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Pricing power. Some companies have it, others don't. Jim Cramer told his Mad Money viewers Wednesday that companies who have pricing power see their stocks rally, but those who don't are fated to tread water at best.
That's why Cramer owns shares of Apple (AAPL) , Alphabet (GOOGL) and Facebook (FB) for his charitable trust, Action Alerts PLUS. Apple, he said, may have released a smaller iPhone this week, but it still commands a premium price. Meanwhile, both Facebook and Google can pretty much charge whatever they want for advertising and companies are happy to pay it.
Tobacco is another industry with pricing power, Cramer said. It's the only industry where the product is literally addictive.
Those without pricing power include the oil companies, where oversupply has crushed pricing, and quick serve restaurants, which have been struggling against McDonald's (MCD) new low-cost menu.
Then there are the drug stocks, where companies struggling against each other in patent wars and against the government, which perpetually accuses them of gouging.
Those with price power flourish, Cramer concluded, but those that can't raise prices flounder.
Blink and You'll Miss It
If it seems like the market has been giving you whiplash lately, you're not alone, Cramer told viewers. It used to take investors days or even weeks to change their mind about a stock, but in today's market those decisions are being made in just hours or even minutes of events occurring.
That's how after yesterday's terrorist attack in Brussels, the markets could sink lower, only to end the day mostly flat to higher by the end of the day. It's also how Nike (NKE) could report what seemingly were good earnings, only to see its shares tank but then quickly recover.
Cramer said these re-valuations on the fly are a new trend that's popping up more and more in the markets, and investors need to keep an eye out for them.
Cramer's Elite 8, Part 1
In honor of March Madness, Cramer unveiled his "Elite Eight" list of the top CEOs in the market today. Every team needs a great coach, he said, and these are truly the best of the best.
First is Honeywell's (HON) Dave Cote, who took the helm in 2002 and has been delivering for shareholders ever since. Cote has installed a culture of constant innovation, planting seeds for the future and publishing five-year plans that the company not only keeps, but exceeds.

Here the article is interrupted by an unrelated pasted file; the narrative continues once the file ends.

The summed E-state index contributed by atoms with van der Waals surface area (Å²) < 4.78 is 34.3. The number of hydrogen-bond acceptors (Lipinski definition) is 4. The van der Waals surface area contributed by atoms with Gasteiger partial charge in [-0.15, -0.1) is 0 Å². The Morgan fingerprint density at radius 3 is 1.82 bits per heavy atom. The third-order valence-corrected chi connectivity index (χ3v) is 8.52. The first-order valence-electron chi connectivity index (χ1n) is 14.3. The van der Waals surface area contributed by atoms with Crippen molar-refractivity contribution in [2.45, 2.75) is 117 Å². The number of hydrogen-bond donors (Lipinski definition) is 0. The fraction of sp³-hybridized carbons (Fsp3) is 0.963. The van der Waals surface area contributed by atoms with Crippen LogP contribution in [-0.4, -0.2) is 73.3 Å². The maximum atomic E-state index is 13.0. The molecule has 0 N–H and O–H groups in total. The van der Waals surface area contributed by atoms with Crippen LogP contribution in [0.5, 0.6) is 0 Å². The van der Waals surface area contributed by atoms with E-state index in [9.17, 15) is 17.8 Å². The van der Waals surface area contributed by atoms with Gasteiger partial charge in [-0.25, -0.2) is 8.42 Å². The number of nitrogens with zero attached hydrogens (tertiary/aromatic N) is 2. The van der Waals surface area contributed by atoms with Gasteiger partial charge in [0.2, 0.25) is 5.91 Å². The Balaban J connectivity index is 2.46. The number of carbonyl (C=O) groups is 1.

Next is McDonald's (MCD) CEO Steve Easterbrook, who has turned around the fast-food giant in record time. By reinvigorating the franchisees and transforming the menu, McDonald's is seeing accelerating same store sales for the first time in ages.
Cramer also praised Jeff Immelt of General Electric (GE) for navigating the industrial giant through the aftermath of Sept. 11 and the financial crisis of 2008 and continuing to refocus the company's efforts. This stock has a lot more room to run, Cramer said.
Rounding out the first four is Microsoft's (MSFT) Satya Nadella, who has transformed an old tech titan from an irrelevant giant to one that's laser focused on growth while still being shareholder friendly. More importantly, Nadella has made Microsoft, well, cool again.
Executive Decision: Manny Chirico
For his "Executive Decision" segment, Cramer sat down with Manny Chirico, chairman and CEO of PVH (PVH) , a stock that shot up 4.9% today after the company reported a 6-cents-a-share earnings beat on a 7% increase in revenue that beat the company's own forecasts.
Chirico said underwear and intimate apparel were both strong drivers this quarter. Growth was challenging in the U.S. but strong in both China and Europe.
When asked about China in particular, Chirico noted Calvin Klein is currently a $275 million business in China, with Tommy Hilfiger being about half of that. Chirico said he thinks each could become a $500 million business.
As for other positives, Chirico said commodity costs continue to be low and PVH's return on investment from its company-owned stores has also been terrific.
Cramer continued his recommendation of PVH.
Sports and Business
In a special interview, Cramer sat down with Brent Celek, entrepreneur and tight end for the Philadelphia Eagles, to discuss football and business.
Celek said his desire to become an entrepreneur stems from wanting his own success and the ability to learn from his mistakes. He said teamwork was one trait he learned from the NFL that translated perfectly to the restaurant business.
When asked why so many football players end up being broke, Celek said that for many, they trust others with their money rather than trying to make it on their own.
To watch replays of Cramer's video segments, visit the Mad Money page on CNBC.
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